When the health accreditation team descended on Campsie View special school, it was a dreadful day - at least in one respect, says Helen McLauchlan, principal teacher.
"They arrived in the middle of a snowstorm and all the school buses were late. It was one of those days when you felt that everything that could happen was happening."
It was certainly an unpropitious start to the culmination of weeks of work at the school. "We had begun just before Christmas, and at one point we had two tables full of documentation - IEPs, children's folders, photographs, curriculum documents, all the things we needed to support what we were doing.
"I remember looking at this stuff and wondering what to do with it. But once I started cross-referencing and relating it to the quality indicators, it started to fall into place."
Preparations for the visit had begun with a walk-through of the school, says Ms McLauchlan. "I wanted to see what was going on from the point of view of someone coming into the school for the first time.
"It was amazing - lots of things on the walls that hadn't been done specifically for health accreditation were really relevant to it. There were photos of kids walking the West Highland Way, a display of one class doing a young enterprise project, two others with healthy eating themes.
That was all before we got into the details of the audit."
From a selection of documents on health promoting schools, Campsie View used three for guidance during the audit and to help structure their evidence-gathering for the big day. These were Being Well - Doing Well, a self-evaluation document from HM inspectors, and an audit tool produced by East Dunbartonshire.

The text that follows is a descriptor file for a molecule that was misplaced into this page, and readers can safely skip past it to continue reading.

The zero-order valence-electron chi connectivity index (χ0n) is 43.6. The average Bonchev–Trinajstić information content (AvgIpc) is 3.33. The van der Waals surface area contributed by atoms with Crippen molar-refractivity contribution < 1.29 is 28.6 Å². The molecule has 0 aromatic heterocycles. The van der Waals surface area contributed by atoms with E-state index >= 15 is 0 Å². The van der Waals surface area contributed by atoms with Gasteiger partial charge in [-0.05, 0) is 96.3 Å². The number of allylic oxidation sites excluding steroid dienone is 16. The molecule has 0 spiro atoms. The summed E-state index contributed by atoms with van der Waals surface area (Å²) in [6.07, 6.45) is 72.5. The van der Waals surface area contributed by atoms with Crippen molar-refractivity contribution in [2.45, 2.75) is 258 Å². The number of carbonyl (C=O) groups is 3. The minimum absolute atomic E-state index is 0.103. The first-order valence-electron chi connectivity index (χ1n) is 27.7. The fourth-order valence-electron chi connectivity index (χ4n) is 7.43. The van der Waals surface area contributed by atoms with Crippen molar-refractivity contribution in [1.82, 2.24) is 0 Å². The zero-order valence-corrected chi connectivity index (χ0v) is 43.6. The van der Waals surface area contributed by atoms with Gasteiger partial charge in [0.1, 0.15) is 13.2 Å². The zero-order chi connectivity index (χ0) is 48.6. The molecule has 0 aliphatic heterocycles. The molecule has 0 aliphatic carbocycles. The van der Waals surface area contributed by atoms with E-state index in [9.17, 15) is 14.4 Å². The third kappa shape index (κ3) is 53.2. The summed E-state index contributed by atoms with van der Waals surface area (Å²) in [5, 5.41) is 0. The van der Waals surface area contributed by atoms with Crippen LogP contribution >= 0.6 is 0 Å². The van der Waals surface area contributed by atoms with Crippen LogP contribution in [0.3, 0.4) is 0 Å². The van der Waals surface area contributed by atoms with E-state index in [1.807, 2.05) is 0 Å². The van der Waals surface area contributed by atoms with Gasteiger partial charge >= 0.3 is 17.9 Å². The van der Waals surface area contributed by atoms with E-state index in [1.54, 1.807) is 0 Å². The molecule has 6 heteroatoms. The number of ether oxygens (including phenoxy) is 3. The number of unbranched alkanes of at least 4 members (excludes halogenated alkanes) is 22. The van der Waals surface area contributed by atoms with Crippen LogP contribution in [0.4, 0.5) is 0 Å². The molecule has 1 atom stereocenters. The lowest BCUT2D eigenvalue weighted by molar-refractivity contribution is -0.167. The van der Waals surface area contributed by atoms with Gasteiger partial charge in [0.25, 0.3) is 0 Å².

"We didn't have to devise any new documents," says Ms McLauchlan. "It was a matter of gathering evidence for each of the quality indicators, and cross-referencing all the materials for the team to look at when they came in."
Ethos, being rather intangible, was the hardest quality indicator to find evidence for: "People coming into school say there is a very positive feeling, but that's hard to validate. But our drive for fairness and equality, for instance, came out in the wide range of opportunities our children get to access that are available in the mainstream."
Valuable assistance to human brains trying to pick a path through paperwork was provided by visual aids and photographs: "There is a map in the health promoting school toolkit we got from the authority that has all the quality indicators colour-coded," says Ms McLauchlan.
"We used a lot of photographic evidence, and I backed them with the same colour as the indicator they related to. The accreditation team found that very helpful. They also liked other visual forms of evidence around the school, like a ceramic mural made out of fruit, which the kids had made with the help of a specialist who had come in."
In the end, the team marked Campsie View better than the school did themselves. The school got a glowing report and full marks in all nine quality indicators.
The single most important feature of a health promoting school is that its focus is on individual young people, not on rigid rules about healthy eating or exercise, says Carol Bowie, headteacher.
"That's more obvious to us as a special school with a wide range of children's needs. You have to work with the person you've got, not try to turn them into somebody else. What we have learnt is that health promotion is not just part of personal and social development. It is embedded across the curriculum. I think we knew that already. But the accreditation exercise clarified it in our minds."
Links to Being Well - Doing Well and HMIE advice on using quality indicators for self-evaluation and accreditation www.healthpromotingschools.co.ukpractitionerslearningandteachingindex.asp